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Symbolic planning

Hongyang explores some of the principles that form this challenge including symbolic planning.
© The University of Sheffield

In many cases, robots will need to move in an environment in order to execute a task. How well they perform this task, however, can strongly depend on the route that they take. For example, a driverless car could take a route with the least amount of traffic in order to minimise travelling time. Or, it could choose a route with the shortest travelling distance to minimise fuel consumption. Symbolic planning investigates how robots can choose the best route based on the task and the constraint on accomplishing that task (such as least travelling time or shortest travelling distance).

Formal verification has been applied to this area, and can provide a better solution than other methods. Formal verification is a set of techniques that can automatically check the correctness of a system against its specification in a systematic way. Usually, the system is encoded as a (symbolic) mathematical model and the specification is encoded as a set of logic formulae. Specifications restricting the system’s temporal behaviour, such as “the car cannot take any motorway in the route”, can be formulated as temporal logic formulae. A verification algorithm then checks whether every behaviour of the system satisfies the logic formulae.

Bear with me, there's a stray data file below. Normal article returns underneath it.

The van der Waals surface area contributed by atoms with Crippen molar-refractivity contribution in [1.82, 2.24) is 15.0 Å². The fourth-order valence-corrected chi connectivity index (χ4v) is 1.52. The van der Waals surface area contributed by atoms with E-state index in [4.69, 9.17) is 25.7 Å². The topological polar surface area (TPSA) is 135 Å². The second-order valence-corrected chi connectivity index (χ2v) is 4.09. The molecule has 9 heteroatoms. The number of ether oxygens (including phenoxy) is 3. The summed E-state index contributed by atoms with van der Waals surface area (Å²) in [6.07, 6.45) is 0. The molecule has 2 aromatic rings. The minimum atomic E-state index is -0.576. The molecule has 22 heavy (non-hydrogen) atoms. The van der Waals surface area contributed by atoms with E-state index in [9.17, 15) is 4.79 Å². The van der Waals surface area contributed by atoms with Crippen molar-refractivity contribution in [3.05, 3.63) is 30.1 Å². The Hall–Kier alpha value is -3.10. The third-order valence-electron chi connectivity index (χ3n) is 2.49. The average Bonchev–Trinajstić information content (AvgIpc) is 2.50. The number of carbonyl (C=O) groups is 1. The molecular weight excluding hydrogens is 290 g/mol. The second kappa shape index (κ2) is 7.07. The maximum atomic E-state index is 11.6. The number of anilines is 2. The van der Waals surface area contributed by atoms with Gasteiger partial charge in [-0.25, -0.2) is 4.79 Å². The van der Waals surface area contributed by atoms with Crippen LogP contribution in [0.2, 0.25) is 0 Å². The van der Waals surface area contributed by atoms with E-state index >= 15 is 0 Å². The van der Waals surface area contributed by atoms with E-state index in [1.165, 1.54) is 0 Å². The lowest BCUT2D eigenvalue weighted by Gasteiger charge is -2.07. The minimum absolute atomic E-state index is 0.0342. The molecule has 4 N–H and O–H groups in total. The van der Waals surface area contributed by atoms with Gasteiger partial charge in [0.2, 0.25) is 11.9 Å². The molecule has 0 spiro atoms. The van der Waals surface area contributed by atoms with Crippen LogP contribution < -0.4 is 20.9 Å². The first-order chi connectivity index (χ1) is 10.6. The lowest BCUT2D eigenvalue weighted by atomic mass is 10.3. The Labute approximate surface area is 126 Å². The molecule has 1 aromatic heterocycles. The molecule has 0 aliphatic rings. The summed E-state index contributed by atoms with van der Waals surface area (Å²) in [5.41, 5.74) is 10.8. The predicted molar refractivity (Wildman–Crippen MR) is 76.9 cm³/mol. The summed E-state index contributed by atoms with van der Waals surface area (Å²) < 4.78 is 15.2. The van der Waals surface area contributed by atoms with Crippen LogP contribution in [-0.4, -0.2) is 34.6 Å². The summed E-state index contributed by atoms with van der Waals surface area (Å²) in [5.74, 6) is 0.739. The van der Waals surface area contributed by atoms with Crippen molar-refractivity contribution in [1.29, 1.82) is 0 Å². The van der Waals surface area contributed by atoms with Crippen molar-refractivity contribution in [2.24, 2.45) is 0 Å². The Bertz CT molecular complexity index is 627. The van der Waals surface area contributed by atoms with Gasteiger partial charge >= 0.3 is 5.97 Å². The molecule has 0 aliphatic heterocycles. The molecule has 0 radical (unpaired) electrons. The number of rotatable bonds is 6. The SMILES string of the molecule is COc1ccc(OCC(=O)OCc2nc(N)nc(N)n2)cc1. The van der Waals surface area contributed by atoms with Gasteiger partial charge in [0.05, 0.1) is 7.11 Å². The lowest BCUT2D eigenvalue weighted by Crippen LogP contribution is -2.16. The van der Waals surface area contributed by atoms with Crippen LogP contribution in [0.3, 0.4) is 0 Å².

In order to apply formal verification to symbolic planning, we first construct a symbolic model of the environment and the robots’ behaviour and formulate the task as logic formulae. Second, we feed the model and the formulae to a verification tool, which is sometimes called Model Checker, to compute a plan for the robots to finish the task. Constraints, such as least travelling time and shortest travelling distance, can be added to the model or the formulae, depending on the modelling formalism and the planning problem.

Many applications of formal verification in planning have been developed to tackle various planning problems. The main challenge in this area is building a model that has enough accuracy and detail to ensure the verification results are useful in practice, whilst is compact enough to be processed in a timely manner by model checkers. A large complex model can either take a model checker a very long time to finish the verification process or fail to generate meaningful results. Due to diverse environmental conditions and robot behaviours, there is no universal solution to generate a proper model for symbolic planning.

Let’s look an example. A team of robots are instructed to clean each room in a building. Depending on the size of the rooms, different numbers of robots are needed to clean each room. During the cleaning process, the robots must respect two constraints; while cleaning a room, all adjacent doorways have to be blocked by robots (the number of robots blocking a doorway will depend on the size of the doorway) and the doorway separating a cleaned room and an uncleaned room has to be blocked until both rooms are cleaned.